- The Oxford Handbook of Internet Studies
- List of Figures
- List of Tables
- List of Abbreviations
- Notes on the Contributors
- Internet Studies: The Foundations of a Transformative Field
- The Prehistory of the Internet and its Traces in the Present: Implications for Defining the Field
- Web Science
- Society on the Web
- The Internet as Infrastructure
- Network Societies and Internet Studies: Rethinking Time, Space, and Class
- Digital Inequality
- Sociality Through Social Network Sites
- The Study of Online Relationships and Dating
- Games, Online and off
- Cross-National Comparative Perspectives from the World Internet Project
- New Businesses and New Business Models
- Trust in Commercial and Personal Transactions in the Digital Age
- Government and the Internet: Evolving Technologies, Enduring Research Themes
- Digital Transformations of Scholarship and Knowledge
- Studies of the Internet in Learning and Education: Broadening the Disciplinary Landscape of Research
- Theoretical Perspectives in the Study of Communication and the Internet
- Tradition and Transformation in Online News Production and Consumption
- The Internet in Campaigns and Elections
- The Internet and Democracy
- Analyzing Freedom of Expression Online: Theoretical, Empirical, and Normative Contributions
- Cultural, Legal, Technical, and Economic Perspectives on Copyright Online: The Case of the Music Industry
- Privacy and Surveillance: The Multidisciplinary Literature on the Capture, Use, and Disclosure of Personal Information in Cyberspace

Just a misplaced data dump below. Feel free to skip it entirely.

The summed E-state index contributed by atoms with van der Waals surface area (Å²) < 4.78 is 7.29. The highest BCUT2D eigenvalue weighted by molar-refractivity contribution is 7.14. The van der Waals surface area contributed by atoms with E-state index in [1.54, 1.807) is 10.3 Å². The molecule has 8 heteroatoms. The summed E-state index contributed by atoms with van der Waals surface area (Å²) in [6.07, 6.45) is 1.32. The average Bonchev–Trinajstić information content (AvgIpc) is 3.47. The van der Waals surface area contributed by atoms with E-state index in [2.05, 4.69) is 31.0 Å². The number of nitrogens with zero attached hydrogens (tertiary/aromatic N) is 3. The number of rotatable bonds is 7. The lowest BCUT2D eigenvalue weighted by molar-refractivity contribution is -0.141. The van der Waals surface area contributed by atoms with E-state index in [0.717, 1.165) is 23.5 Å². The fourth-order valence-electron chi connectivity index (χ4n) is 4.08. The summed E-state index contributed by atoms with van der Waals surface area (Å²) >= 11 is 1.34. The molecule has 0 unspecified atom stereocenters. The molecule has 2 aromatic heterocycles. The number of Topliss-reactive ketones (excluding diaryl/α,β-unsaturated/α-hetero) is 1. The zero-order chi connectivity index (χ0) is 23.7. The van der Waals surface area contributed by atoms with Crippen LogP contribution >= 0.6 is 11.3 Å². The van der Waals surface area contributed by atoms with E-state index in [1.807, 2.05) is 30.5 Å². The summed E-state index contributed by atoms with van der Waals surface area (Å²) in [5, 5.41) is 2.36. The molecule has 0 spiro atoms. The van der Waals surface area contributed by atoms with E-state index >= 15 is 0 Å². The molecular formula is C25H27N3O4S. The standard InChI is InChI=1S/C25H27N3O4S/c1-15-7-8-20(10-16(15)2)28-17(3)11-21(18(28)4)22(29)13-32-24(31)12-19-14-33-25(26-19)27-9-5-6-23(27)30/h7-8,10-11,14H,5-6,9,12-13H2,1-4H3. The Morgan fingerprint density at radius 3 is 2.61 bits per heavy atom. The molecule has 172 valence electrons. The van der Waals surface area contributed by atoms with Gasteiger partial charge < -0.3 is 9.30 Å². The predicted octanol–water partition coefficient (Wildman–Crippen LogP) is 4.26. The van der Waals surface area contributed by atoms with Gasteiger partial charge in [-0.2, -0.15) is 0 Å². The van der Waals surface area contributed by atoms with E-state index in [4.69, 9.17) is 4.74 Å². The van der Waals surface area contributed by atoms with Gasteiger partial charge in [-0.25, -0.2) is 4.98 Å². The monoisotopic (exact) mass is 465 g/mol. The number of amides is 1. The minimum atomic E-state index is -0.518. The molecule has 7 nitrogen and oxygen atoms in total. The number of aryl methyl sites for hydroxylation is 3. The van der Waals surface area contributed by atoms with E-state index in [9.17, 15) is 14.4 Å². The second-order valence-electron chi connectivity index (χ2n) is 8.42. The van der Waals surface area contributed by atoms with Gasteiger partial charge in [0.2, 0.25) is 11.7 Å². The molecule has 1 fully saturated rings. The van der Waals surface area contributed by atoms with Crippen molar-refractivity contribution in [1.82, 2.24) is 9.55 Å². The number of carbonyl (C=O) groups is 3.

- Digital Infrastructures, Economies, and Public Policies: Contending Rationales and Outcome Assessment Strategies
- The Internet and Development: A Critical Perspective
- The Emerging Field of Internet Governance
Abstract and Keywords
This chapter, which discusses the evolution of innovative research on game playing in the household and online, such as in studies of massive multiplayer, three-dimensional Internet game environments, demonstrates the need for Internet Studies to deal with the ebbs and flows of the market and the rapid pace of technical change. The video game industry is one of the most profitable and dynamic industries in entertainment. Its future will possibly add a mix of social connectivity and continuing advances in technology as players seek each other as much as they seek games. Casual games are frequently incorporated into pre-existing social networks. Serious games did result in a change in knowledge, opinions, and possible future actions. The research community surrounding games comes from communication, psychology, cultural and critical studies, sociology, and now even business, economics, and computer science.
Dmitri Williams is an Associate Professor at the Annenberg School for Communication and Journalism, University of Southern California, USA, where he is a part of the Annenberg Program on Online Communities (APOC).
Adam S. Kahnis a doctoral candidate at the Annenberg School for Communication and Journalism at the University of Southern California, USA.
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